Drones can be used for more than just war.
Already, companies like FedEx are counting the days until drones are admitted to standard US airspace. The FAA will officially allow it starting in 2015, but the drones cannot fly higher than 400 feet above the ground and must be at least five miles away from any airport.
FedEx wants to be able to use drones to transport packages, rather than having to rely on passenger planes. That's because passenger planes need to be pressurized, which is expensive, and they also can't fly in formation, which is much more efficient.
Meanwhile, there's a growing community of amateurs who build and fly their own drones. The drones typically have two-foot long wings and weigh about two pounds.
Anderson started DIY DRONES, a social network for people interested in aerial robotics, in 2007. Since launching, DIY DRONES has grown to a community of 33,000 active members who fly drones that they have either made themselves, or purchased from companies like 3D Robotics.
In ten years, Anderson thinks it won't be uncommon to see drones flying in the air.
Anderson is currently working on a "follow me box," which is basically a phone-sized box you would wear on your belt to summon a droid and have it follow you around with a camera.
For example, if you're a surfer who wants footage of yourself tearing up the waves, you would press a button on your "follow-me box" and the droid would fly out to you, position itself above you, and start shooting. Once the battery gets low, the droid would detect that and land itself on the beach.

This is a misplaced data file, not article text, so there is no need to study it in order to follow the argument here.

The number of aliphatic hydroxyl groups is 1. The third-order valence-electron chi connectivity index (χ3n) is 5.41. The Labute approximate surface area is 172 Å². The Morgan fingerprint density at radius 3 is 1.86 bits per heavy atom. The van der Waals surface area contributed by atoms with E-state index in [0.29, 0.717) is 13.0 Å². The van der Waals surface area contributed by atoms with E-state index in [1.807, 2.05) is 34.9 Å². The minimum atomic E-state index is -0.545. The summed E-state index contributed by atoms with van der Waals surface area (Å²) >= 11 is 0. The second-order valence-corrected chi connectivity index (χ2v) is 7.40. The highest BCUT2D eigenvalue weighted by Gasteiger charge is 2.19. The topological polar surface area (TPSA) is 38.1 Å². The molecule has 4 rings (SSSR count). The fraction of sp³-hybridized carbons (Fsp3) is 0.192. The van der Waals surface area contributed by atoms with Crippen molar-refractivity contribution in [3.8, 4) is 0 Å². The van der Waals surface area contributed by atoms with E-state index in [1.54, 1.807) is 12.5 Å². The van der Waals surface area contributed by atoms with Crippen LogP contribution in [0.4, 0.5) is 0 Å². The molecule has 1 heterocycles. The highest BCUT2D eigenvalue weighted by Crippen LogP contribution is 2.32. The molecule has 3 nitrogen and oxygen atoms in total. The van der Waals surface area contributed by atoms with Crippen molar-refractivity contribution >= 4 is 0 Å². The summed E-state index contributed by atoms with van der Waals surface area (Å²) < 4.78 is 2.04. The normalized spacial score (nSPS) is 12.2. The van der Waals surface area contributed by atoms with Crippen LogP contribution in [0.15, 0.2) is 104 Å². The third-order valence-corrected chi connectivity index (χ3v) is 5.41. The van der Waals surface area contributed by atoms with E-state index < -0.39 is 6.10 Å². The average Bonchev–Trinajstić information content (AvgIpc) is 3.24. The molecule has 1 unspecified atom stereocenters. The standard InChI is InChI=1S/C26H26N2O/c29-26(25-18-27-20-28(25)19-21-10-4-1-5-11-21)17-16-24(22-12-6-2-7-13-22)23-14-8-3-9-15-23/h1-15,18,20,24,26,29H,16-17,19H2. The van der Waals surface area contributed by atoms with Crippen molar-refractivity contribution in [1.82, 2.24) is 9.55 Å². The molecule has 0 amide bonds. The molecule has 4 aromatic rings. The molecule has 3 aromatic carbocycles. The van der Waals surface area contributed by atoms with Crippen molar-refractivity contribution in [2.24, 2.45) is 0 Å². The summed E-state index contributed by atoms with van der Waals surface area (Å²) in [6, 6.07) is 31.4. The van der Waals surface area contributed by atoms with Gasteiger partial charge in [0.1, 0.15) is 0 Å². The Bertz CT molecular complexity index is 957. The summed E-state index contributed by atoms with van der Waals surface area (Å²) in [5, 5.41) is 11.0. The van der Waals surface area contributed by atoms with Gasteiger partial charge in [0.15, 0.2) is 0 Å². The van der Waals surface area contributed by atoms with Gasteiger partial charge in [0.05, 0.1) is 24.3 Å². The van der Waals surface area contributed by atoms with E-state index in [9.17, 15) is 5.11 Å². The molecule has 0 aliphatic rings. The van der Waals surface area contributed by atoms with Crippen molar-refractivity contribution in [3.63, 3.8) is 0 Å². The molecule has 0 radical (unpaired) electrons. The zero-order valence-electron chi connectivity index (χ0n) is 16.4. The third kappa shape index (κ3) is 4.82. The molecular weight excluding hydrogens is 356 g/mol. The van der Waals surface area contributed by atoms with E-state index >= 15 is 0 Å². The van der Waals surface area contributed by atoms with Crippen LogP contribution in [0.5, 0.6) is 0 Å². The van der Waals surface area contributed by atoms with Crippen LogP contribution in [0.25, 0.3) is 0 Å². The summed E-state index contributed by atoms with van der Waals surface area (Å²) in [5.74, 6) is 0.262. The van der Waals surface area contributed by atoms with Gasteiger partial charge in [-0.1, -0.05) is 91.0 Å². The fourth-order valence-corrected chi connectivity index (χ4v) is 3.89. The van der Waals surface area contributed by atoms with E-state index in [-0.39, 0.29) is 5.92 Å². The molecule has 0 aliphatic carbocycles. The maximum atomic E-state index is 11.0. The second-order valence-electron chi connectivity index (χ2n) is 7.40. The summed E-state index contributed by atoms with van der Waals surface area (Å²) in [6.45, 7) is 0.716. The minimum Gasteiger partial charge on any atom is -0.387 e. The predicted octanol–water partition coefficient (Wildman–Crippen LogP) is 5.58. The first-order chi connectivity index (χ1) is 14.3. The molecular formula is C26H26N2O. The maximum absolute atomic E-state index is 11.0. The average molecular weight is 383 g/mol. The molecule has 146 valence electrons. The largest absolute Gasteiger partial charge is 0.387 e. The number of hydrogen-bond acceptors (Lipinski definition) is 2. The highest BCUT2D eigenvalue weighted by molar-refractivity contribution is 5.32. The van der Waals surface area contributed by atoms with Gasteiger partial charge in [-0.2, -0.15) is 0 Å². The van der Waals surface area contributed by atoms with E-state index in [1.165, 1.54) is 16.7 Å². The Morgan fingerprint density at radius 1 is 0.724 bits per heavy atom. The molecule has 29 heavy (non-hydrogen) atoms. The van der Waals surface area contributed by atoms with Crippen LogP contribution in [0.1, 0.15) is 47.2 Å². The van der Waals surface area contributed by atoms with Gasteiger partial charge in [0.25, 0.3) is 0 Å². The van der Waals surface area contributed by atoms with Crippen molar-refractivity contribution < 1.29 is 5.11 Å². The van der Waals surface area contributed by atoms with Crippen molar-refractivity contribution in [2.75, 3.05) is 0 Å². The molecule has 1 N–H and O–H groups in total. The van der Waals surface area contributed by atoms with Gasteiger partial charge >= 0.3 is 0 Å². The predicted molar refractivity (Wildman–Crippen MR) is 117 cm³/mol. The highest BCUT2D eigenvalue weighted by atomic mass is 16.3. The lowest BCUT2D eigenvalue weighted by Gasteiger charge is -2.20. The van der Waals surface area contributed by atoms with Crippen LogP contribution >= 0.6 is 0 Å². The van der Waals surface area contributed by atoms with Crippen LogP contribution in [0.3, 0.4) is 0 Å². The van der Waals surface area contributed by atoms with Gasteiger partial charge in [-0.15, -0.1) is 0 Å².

People are already using drones to do things like find hikers and skiers in need of rescuing, take aerial imagery of homes and other properties, and survey archaeological sites in Africa.
"What we're doing wasn't possible 10 years ago," Anderson tells Business Insider. "The reason drones are popular now is because smartphones are popular."
What he means is that the creation of smartphones has led to advanced technology, like gyroscopes, accelerometers, armed processors, and GPS, that make it possible to produce cheap, functioning autopilots.
Anderson also compares the rise of personal drones to the rise of the personal computer.
"[Computers are] in a class of technology that previously existed and then people started adding the word personal to it," Anderson says. "The user and the new class of users are what revolutionized the industry, not the computer itself. Democratization of technology is not about technology, it's about who uses it."
Anderson says that by adding the word "personal" to drones, the industry has opened up to a consumer class that will find more interesting ways to use them.
"It's part of a longstanding trend to take technology from the few and give it to the many," Anderson says.
Anderson is now working full-time at 3D Robotics as CEO, after leaving his position at Wired last month. Shortly after he made the switch, 3D Robotics raised $5 million from True Ventures and O'Reilly Alpha Tech Ventures.
By the end of January, Anderson plans to pivot the company from DIY to plug-and-play, where all of the drones come ready to fly.
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